A Portrait of California 2021–2022: Human Development and Housing Justice, the third volume in Measure of America's Portrait of California series, takes a human development approach to understanding the country's most populous and diverse state. Using the American Human Development Index (HDI), it presents a detailed picture of how Californians are doing on three key dimensions of well-being—a long and healthy life, access to knowledge, and a decent standard of living. In addition to an in-depth survey of well-being levels across the state, this volume in the Portrait of California series focuses on a central prerequisite to a good life, one that far too many Californians struggle to attain: access to safe and secure housing. The Covid-19 pandemic dramatically underscored the importance of stable, affordable housing when it comes to access to education, living standards, and health. A Portrait of California 2021–2022: Human Development and Housing Justice explores the impact of California's housing crisis on all three components of the index and outlines policies that can help the state address homelessness and housing insecurity to ensure that all Californians have a safe place to call home.This report presents HDI scores for the state overall as well as by gender, by race and ethnicity, by nativity, by metro area, and by neighborhood cluster. In addition to providing HDI scores for various groups and geographies, it also delves deeper into the underlying causes of the gaps in well-being between them—structural racism, discrimination, sky-high housing costs, among others—and offers recommendations for addressing these challenges and building a fairer future for the Golden State, one in which every Californian can lead a freely chosen life of value.

For the Community, By the Community: The We Count LA Impact Story

February 10, 2021

Participation in the census is critical to the well-being of future generations of Los Angeles County. Census data plays an integral role in influencing the allocation of millions of dollars in federal funding for vital services and programs for our communities — from schools and hospitals to housing and roads. The census also determines the number of congressional members sent to the Capitol to represent our region, making an accurate count in Los Angeles County profoundly important.In a landmark effort, California Community Foundation (CCF) convened a powerful coalition of 115+ community-based organizations (CBOs) across the region to count historically under-counted populations, coordinated and united under one region-wide campaign: We Count LA. As trusted messengers with deep relationships and connections in their respective communities, these CBOs would be the faces and voices of the census, encouraging the diverse and vulnerable communities of Los Angeles County to participate in the 2020 Census. Amid the unforeseen global and national events of 2020, this task became seemingly impossible. Yet the unifying force of community resilience pushed the We Count LA campaign to become responsive, adaptive and innovative in trying to accomplish its goals.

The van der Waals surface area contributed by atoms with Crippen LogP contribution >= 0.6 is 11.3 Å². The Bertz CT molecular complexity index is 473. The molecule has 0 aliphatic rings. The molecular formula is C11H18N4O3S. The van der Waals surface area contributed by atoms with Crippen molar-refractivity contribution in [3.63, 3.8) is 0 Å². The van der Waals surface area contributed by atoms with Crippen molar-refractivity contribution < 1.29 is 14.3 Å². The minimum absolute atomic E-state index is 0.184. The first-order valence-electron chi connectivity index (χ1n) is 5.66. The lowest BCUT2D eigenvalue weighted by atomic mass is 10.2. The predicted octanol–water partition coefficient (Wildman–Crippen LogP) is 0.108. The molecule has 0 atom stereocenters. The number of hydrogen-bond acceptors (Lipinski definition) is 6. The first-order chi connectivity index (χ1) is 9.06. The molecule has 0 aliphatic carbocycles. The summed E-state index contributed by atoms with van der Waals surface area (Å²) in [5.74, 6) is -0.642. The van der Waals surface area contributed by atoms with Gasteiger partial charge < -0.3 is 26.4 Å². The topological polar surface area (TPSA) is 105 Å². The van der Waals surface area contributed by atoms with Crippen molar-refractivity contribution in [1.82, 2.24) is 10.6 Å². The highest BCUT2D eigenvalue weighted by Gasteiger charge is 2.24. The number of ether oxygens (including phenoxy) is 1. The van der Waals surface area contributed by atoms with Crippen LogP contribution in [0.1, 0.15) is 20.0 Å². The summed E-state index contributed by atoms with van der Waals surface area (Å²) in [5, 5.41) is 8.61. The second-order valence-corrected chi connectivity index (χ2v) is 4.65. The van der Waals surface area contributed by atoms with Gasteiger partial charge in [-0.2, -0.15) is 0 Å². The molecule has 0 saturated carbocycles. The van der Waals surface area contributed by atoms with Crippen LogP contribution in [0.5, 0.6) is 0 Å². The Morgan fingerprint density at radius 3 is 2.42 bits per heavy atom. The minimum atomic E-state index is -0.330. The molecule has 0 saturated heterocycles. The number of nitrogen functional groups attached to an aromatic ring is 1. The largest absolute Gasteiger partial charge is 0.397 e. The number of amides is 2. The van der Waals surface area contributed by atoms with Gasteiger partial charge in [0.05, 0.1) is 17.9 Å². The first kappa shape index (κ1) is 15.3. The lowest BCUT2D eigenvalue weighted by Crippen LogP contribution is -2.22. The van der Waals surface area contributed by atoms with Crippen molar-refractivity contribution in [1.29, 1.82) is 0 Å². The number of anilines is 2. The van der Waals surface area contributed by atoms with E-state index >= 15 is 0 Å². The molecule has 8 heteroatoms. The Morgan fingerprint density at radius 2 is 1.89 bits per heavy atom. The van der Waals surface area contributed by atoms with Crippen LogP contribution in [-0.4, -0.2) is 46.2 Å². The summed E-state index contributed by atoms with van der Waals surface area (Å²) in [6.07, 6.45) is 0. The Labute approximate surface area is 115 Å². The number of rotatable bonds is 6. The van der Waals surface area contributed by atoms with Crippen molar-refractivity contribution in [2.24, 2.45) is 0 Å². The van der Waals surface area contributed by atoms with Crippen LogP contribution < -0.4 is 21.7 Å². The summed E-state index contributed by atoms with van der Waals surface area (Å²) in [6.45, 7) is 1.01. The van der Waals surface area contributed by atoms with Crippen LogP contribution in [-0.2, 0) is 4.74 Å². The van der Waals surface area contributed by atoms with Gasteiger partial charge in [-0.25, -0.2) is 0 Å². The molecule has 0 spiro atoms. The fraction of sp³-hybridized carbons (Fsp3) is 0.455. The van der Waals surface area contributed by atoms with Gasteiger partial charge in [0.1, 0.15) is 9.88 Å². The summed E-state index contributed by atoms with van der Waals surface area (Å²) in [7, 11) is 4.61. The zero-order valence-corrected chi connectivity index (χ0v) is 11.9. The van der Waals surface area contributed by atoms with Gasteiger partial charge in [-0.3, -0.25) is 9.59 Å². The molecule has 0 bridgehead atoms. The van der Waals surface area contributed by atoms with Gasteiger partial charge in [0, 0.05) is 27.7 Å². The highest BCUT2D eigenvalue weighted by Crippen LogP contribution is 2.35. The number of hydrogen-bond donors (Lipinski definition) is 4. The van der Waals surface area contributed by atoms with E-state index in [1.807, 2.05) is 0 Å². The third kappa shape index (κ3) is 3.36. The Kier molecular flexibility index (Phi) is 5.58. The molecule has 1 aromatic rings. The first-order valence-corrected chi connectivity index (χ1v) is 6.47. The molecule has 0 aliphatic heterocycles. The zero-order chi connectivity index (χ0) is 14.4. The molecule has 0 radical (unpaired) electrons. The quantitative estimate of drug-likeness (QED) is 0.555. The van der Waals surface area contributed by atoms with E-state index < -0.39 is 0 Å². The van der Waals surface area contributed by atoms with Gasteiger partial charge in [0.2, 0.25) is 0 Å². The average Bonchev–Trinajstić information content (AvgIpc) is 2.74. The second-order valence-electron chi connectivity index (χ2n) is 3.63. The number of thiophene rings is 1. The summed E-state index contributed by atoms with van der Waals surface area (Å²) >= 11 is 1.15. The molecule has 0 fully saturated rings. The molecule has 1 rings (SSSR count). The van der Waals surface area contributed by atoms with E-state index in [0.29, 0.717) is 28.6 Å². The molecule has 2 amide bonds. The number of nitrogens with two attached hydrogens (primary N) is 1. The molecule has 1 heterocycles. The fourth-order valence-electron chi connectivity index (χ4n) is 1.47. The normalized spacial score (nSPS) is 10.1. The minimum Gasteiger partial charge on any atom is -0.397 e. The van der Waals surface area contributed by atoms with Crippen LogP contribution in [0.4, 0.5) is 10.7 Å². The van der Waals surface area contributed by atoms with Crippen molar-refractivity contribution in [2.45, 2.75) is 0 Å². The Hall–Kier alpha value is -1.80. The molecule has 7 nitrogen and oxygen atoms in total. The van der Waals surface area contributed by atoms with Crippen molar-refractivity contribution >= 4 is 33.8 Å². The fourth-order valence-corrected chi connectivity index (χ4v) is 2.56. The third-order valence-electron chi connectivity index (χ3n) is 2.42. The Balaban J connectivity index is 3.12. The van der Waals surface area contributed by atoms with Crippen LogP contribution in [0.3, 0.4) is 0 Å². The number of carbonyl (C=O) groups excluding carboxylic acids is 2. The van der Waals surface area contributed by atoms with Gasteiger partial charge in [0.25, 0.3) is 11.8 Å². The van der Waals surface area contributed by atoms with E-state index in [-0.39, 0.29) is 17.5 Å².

The Working Lives and Struggles of Asian Americans and Pacific Islanders in California

November 18, 2019

The 2019 Asian American and Pacific Islander (AAPI) California Workers Survey, a landmark survey conducted jointly by PRRI and AAPI Data, provides a portrait of the working lives of AAPI Californians via a survey of 2,684 AAPI California residents. For the purposes of this study, respondents are classified as "working and struggling with poverty" if they meet two criteria: 1) They are currently employed either full or part-time or are unemployed but still seeking employment; and 2) They live in households that have an adjusted income that is 250% or less than the U.S. Census Bureau's Supplemental Poverty Measure, adapted for regional location in California.Asian Americans and Pacific Islanders (AAPIs) are an important and fast-growing part of the California workforce. They have been the fastest-growing racial groups in California since 2000, with immigration fueling much of the growth. Although statistical averages show that AAPIs as a whole exhibit relatively high levels of employment and earning power, this report reveals significant areas of concern. Like for the rest of the population, we find a state of "two Californias" among AAPIs—one where some AAPI workers report a great deal of financial stability and one in which other AAPI workers report significant financial insecurity and struggle. This report reflects the findings of the first comprehensive survey of AAPI California residents, with a special focus on those who are working and struggling with poverty. The report provides a broad portrait of their opinions and experiences.